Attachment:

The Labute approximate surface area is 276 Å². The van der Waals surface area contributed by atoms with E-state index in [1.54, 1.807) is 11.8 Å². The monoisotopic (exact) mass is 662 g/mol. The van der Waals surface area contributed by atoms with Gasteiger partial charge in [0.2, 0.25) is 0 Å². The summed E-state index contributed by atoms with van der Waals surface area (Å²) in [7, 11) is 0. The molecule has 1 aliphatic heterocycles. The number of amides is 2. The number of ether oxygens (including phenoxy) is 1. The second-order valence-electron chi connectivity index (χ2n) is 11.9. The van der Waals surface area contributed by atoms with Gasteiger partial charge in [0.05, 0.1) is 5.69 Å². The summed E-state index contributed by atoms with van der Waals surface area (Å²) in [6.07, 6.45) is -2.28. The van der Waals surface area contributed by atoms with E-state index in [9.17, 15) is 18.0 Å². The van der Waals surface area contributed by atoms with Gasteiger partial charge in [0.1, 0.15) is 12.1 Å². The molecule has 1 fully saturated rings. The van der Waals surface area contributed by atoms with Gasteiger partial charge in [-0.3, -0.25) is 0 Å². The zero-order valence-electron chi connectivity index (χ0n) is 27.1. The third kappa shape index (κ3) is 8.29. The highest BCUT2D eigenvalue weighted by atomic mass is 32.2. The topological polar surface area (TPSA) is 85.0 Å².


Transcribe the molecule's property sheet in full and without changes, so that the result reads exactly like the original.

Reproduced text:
The Labute approximate surface area is 276 Å². The van der Waals surface area contributed by atoms with E-state index in [1.54, 1.807) is 11.8 Å². The monoisotopic (exact) mass is 662 g/mol. The van der Waals surface area contributed by atoms with Gasteiger partial charge in [0.2, 0.25) is 0 Å². The summed E-state index contributed by atoms with van der Waals surface area (Å²) in [7, 11) is 0. The molecule has 1 aliphatic heterocycles. The number of amides is 2. The number of ether oxygens (including phenoxy) is 1. The second-order valence-electron chi connectivity index (χ2n) is 11.9. The van der Waals surface area contributed by atoms with Gasteiger partial charge in [0.05, 0.1) is 5.69 Å². The summed E-state index contributed by atoms with van der Waals surface area (Å²) in [6.07, 6.45) is -2.28. The van der Waals surface area contributed by atoms with E-state index in [9.17, 15) is 18.0 Å². The van der Waals surface area contributed by atoms with Gasteiger partial charge in [0.1, 0.15) is 12.1 Å². The molecule has 1 fully saturated rings. The van der Waals surface area contributed by atoms with Gasteiger partial charge in [-0.3, -0.25) is 0 Å². The zero-order valence-electron chi connectivity index (χ0n) is 27.1. The third kappa shape index (κ3) is 8.29. The highest BCUT2D eigenvalue weighted by atomic mass is 32.2. The topological polar surface area (TPSA) is 85.0 Å².